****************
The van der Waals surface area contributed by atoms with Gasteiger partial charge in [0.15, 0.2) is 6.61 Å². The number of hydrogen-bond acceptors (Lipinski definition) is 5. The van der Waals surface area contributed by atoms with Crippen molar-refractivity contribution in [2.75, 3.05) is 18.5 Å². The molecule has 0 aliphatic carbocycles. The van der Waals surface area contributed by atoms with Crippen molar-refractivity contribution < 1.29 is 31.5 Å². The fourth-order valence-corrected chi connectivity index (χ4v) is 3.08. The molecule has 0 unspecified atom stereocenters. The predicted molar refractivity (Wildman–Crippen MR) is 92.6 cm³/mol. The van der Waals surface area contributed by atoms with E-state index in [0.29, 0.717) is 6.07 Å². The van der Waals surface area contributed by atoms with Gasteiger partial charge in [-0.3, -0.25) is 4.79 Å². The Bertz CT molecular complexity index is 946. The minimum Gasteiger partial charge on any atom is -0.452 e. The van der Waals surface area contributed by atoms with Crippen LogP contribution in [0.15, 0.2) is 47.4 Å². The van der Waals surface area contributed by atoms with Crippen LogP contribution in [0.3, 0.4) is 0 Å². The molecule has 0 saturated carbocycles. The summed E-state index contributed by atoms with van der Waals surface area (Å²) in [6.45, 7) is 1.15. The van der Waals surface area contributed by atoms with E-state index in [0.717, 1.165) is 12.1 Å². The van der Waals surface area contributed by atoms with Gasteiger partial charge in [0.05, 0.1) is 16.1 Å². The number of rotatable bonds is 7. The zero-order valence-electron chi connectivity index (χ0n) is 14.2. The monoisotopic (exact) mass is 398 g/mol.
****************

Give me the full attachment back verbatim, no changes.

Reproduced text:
The van der Waals surface area contributed by atoms with Gasteiger partial charge in [0.15, 0.2) is 6.61 Å². The number of hydrogen-bond acceptors (Lipinski definition) is 5. The van der Waals surface area contributed by atoms with Crippen molar-refractivity contribution in [2.75, 3.05) is 18.5 Å². The molecule has 0 aliphatic carbocycles. The van der Waals surface area contributed by atoms with Crippen molar-refractivity contribution < 1.29 is 31.5 Å². The fourth-order valence-corrected chi connectivity index (χ4v) is 3.08. The molecule has 0 unspecified atom stereocenters. The predicted molar refractivity (Wildman–Crippen MR) is 92.6 cm³/mol. The van der Waals surface area contributed by atoms with E-state index in [0.29, 0.717) is 6.07 Å². The van der Waals surface area contributed by atoms with Gasteiger partial charge in [-0.3, -0.25) is 4.79 Å². The Bertz CT molecular complexity index is 946. The minimum Gasteiger partial charge on any atom is -0.452 e. The van der Waals surface area contributed by atoms with Crippen LogP contribution in [0.15, 0.2) is 47.4 Å². The van der Waals surface area contributed by atoms with Crippen LogP contribution in [0.3, 0.4) is 0 Å². The molecule has 0 saturated carbocycles. The summed E-state index contributed by atoms with van der Waals surface area (Å²) in [6.45, 7) is 1.15. The van der Waals surface area contributed by atoms with E-state index in [0.717, 1.165) is 12.1 Å². The van der Waals surface area contributed by atoms with Gasteiger partial charge in [0.05, 0.1) is 16.1 Å². The number of rotatable bonds is 7. The zero-order valence-electron chi connectivity index (χ0n) is 14.2. The monoisotopic (exact) mass is 398 g/mol.